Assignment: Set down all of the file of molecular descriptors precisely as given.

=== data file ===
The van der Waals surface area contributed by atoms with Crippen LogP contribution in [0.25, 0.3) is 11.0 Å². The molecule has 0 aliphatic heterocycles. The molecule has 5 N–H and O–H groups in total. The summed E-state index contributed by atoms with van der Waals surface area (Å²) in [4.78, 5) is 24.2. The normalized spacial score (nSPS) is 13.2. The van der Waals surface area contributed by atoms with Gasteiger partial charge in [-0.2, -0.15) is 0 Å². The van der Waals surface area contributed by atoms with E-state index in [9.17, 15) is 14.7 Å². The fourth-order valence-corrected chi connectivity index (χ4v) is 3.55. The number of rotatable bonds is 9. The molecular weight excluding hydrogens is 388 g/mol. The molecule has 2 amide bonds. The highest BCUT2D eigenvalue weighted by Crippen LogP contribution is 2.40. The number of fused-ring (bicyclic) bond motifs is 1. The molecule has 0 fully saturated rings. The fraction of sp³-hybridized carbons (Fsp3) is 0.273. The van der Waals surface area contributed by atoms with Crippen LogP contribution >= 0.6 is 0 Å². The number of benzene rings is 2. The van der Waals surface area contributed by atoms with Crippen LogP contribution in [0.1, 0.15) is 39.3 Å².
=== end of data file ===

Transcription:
The van der Waals surface area contributed by atoms with Crippen LogP contribution in [0.25, 0.3) is 11.0 Å². The molecule has 0 aliphatic heterocycles. The molecule has 5 N–H and O–H groups in total. The summed E-state index contributed by atoms with van der Waals surface area (Å²) in [4.78, 5) is 24.2. The normalized spacial score (nSPS) is 13.2. The van der Waals surface area contributed by atoms with Gasteiger partial charge in [-0.2, -0.15) is 0 Å². The van der Waals surface area contributed by atoms with E-state index in [9.17, 15) is 14.7 Å². The fourth-order valence-corrected chi connectivity index (χ4v) is 3.55. The number of rotatable bonds is 9. The molecular weight excluding hydrogens is 388 g/mol. The molecule has 2 amide bonds. The highest BCUT2D eigenvalue weighted by Crippen LogP contribution is 2.40. The number of fused-ring (bicyclic) bond motifs is 1. The molecule has 0 fully saturated rings. The fraction of sp³-hybridized carbons (Fsp3) is 0.273. The van der Waals surface area contributed by atoms with Crippen LogP contribution >= 0.6 is 0 Å². The number of benzene rings is 2. The van der Waals surface area contributed by atoms with Crippen LogP contribution in [0.1, 0.15) is 39.3 Å².